The Housing Industry Is the Problem!

March 15th, 2022 by admin Leave a reply »

The spectacle of Barack Obama and his minions trying to come up with new ways to squander money that we don’t have on things that we don’t need is almost laughable. I say almost because it’s a great American Tragedy with the answer staring these people right in the face. It’s the Housing Industry, stupid! The Housing Industry contributes between 17 and 18% of the Gross Domestic Product, a staggering percentage that has been allowed to languish.

Let’s recap a bit. On October 3, 2008 President George W. Bush signed the Troubled Assets Relief Program. Its original intent was the purchase assets and equity from financial institutions in order to help alleviate the worst of the subprime mortgage crisis and assist the Housing Industry. The bill’s intention was to rehabilitate assets held by banks that were no longer viable. Instead, Treasury Secretary Henry Paulson used TARP to strengthen institutions within the financial sector whether they wanted or needed the help. It appears that Henry Paulson threats were made to financial institutions who neither wanted to participate nor were interested in taking over other trouble financial institutions. According to a talking points memo obtained by Judicial Watch: “If a capital infusion is not appealing, you should be aware that your (FDIC) regulator will require it in any circumstance.” From a bill whose intention was to help the mortgage sector it became a bill whose main goal appeared to be to help “Wall Street” rather than “Main Street”.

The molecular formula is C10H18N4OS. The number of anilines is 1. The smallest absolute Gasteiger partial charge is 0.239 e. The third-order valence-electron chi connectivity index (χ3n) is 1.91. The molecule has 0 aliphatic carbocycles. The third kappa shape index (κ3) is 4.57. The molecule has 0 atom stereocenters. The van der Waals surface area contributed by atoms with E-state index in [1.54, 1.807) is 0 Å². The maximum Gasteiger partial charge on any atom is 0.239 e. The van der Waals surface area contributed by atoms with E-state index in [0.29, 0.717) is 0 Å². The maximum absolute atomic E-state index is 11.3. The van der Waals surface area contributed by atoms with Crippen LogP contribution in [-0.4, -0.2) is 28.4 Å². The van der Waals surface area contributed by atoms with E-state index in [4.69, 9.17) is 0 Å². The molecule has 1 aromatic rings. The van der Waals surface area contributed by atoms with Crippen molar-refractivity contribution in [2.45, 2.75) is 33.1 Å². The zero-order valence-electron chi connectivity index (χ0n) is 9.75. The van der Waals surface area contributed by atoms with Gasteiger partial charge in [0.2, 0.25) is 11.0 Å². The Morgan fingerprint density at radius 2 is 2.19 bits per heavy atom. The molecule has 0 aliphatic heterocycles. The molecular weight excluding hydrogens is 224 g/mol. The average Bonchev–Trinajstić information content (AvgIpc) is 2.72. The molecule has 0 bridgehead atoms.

Now, I don’t disagree with helping American financial institutions but the main lesson that the American people learned was that if you were “too big to fail” you would be assisted by the federal government, “bailed out” and saved. Interestingly, Lehman Bros., an archrival of Paulson’s former company Goldman Sachs, was allowed to slip into bankruptcy. We still don’t have an adequate explanation for that action. Meanwhile, non-financial institutions were allowed to convert themselves into banks in order to qualify for TARP assistance. The TARP program spawned a number of controversies that do not come within the purview of this post.

Those are just the preliminaries. The TARP bills original intention was to correct the problem in the housing industry by straightening out the mortgage crisis. That was a miserable failure. Today, almost three years later the American housing industry is in a shambles. New home construction is a disaster. Unless you are willing to sell your family’s principal asset for well-below market value your house will sit on the market well beyond a reasonable period. Banks are foreclosing on homes and then sitting on them because they won’t loan money on a reasonable basis. Everything that the politicians thought would be corrected by TARP has remained and even gotten worse.

The Housing industry is one of the main drivers of the U.S. economy. The new home construction side of the industry impacts a number of sectors and labor markets. Think about what makes up a new home. First we have architects and engineers. Then we have the Home Building foundation components: concrete, stone, steel and the workers who do these jobs. Then we have the wood framing which provides work for timber companies, sawmills, trucking firms, distributors, all of the workers and carpenters to build the frame. Some houses have brick exteriors which provides work for the brick makers and the masons who lay the brick; not to forget the truckers and distributors of said bricks. Roofing materials, siding, paint, wallboard, wall coverings, hardware and the workers who do these jobs are next. Then we have more skilled tradesmen and the items that they install: plumbers, electricians, plumbing fixtures, electrical hardware, lighting fixtures and water systems. The durable goods industry has been hit hard. People are not buying washing machines, stoves, refrigerators and the like. So workers are making them, truckers aren’t trucking them and distributors aren’t selling them.

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